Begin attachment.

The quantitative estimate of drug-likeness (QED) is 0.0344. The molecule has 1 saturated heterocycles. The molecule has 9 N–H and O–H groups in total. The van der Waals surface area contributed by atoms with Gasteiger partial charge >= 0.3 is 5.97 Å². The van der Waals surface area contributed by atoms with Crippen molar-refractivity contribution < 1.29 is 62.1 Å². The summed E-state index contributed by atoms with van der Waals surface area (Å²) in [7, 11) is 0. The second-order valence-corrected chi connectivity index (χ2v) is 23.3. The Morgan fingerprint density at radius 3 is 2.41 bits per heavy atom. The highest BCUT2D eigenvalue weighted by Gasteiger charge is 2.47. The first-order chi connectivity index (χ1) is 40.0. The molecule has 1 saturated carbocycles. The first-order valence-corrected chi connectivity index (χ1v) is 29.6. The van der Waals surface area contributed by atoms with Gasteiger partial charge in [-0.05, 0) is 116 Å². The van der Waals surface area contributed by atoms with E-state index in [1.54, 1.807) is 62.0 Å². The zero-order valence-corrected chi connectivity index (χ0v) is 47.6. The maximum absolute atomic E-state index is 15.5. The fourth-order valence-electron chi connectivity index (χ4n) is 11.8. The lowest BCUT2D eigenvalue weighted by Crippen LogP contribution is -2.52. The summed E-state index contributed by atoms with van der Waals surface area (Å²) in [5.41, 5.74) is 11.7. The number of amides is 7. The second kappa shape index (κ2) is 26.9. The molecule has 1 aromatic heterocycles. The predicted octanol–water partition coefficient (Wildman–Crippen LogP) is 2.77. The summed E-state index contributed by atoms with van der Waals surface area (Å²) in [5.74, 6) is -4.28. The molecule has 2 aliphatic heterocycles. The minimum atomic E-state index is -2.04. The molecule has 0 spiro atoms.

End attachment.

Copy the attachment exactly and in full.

The quantitative estimate of drug-likeness (QED) is 0.0344. The molecule has 1 saturated heterocycles. The molecule has 9 N–H and O–H groups in total. The van der Waals surface area contributed by atoms with Gasteiger partial charge >= 0.3 is 5.97 Å². The van der Waals surface area contributed by atoms with Crippen molar-refractivity contribution < 1.29 is 62.1 Å². The summed E-state index contributed by atoms with van der Waals surface area (Å²) in [7, 11) is 0. The second-order valence-corrected chi connectivity index (χ2v) is 23.3. The Morgan fingerprint density at radius 3 is 2.41 bits per heavy atom. The highest BCUT2D eigenvalue weighted by Gasteiger charge is 2.47. The first-order chi connectivity index (χ1) is 40.0. The molecule has 1 saturated carbocycles. The first-order valence-corrected chi connectivity index (χ1v) is 29.6. The van der Waals surface area contributed by atoms with Gasteiger partial charge in [-0.05, 0) is 116 Å². The van der Waals surface area contributed by atoms with E-state index in [1.54, 1.807) is 62.0 Å². The zero-order valence-corrected chi connectivity index (χ0v) is 47.6. The maximum absolute atomic E-state index is 15.5. The fourth-order valence-electron chi connectivity index (χ4n) is 11.8. The lowest BCUT2D eigenvalue weighted by Crippen LogP contribution is -2.52. The summed E-state index contributed by atoms with van der Waals surface area (Å²) in [5.41, 5.74) is 11.7. The number of amides is 7. The second kappa shape index (κ2) is 26.9. The molecule has 1 aromatic heterocycles. The predicted octanol–water partition coefficient (Wildman–Crippen LogP) is 2.77. The summed E-state index contributed by atoms with van der Waals surface area (Å²) in [5.74, 6) is -4.28. The molecule has 2 aliphatic heterocycles. The minimum atomic E-state index is -2.04. The molecule has 0 spiro atoms.